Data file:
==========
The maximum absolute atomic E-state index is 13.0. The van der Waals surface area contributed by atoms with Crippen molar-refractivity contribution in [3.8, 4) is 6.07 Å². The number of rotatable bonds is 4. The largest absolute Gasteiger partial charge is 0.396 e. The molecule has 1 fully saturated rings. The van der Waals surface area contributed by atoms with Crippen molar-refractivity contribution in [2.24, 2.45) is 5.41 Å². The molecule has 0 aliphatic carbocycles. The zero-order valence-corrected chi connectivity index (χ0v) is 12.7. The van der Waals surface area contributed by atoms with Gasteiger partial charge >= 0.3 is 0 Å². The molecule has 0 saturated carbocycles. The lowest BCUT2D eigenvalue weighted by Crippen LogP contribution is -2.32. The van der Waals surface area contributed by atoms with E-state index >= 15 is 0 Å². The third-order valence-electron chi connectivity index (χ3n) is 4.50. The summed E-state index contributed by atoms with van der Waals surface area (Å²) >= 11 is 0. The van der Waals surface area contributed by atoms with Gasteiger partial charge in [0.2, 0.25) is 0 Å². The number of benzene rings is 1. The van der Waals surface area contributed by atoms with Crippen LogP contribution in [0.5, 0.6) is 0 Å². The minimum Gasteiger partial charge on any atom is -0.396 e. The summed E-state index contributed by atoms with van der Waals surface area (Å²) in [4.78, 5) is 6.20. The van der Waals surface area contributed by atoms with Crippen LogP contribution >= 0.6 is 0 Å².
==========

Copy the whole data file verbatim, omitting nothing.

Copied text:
The maximum absolute atomic E-state index is 13.0. The van der Waals surface area contributed by atoms with Crippen molar-refractivity contribution in [3.8, 4) is 6.07 Å². The number of rotatable bonds is 4. The largest absolute Gasteiger partial charge is 0.396 e. The molecule has 1 fully saturated rings. The van der Waals surface area contributed by atoms with Crippen molar-refractivity contribution in [2.24, 2.45) is 5.41 Å². The molecule has 0 aliphatic carbocycles. The zero-order valence-corrected chi connectivity index (χ0v) is 12.7. The van der Waals surface area contributed by atoms with Gasteiger partial charge >= 0.3 is 0 Å². The molecule has 0 saturated carbocycles. The lowest BCUT2D eigenvalue weighted by Crippen LogP contribution is -2.32. The van der Waals surface area contributed by atoms with E-state index >= 15 is 0 Å². The third-order valence-electron chi connectivity index (χ3n) is 4.50. The summed E-state index contributed by atoms with van der Waals surface area (Å²) >= 11 is 0. The van der Waals surface area contributed by atoms with Gasteiger partial charge in [0.2, 0.25) is 0 Å². The number of benzene rings is 1. The van der Waals surface area contributed by atoms with Crippen LogP contribution in [0.5, 0.6) is 0 Å². The minimum Gasteiger partial charge on any atom is -0.396 e. The summed E-state index contributed by atoms with van der Waals surface area (Å²) in [4.78, 5) is 6.20. The van der Waals surface area contributed by atoms with Crippen LogP contribution >= 0.6 is 0 Å².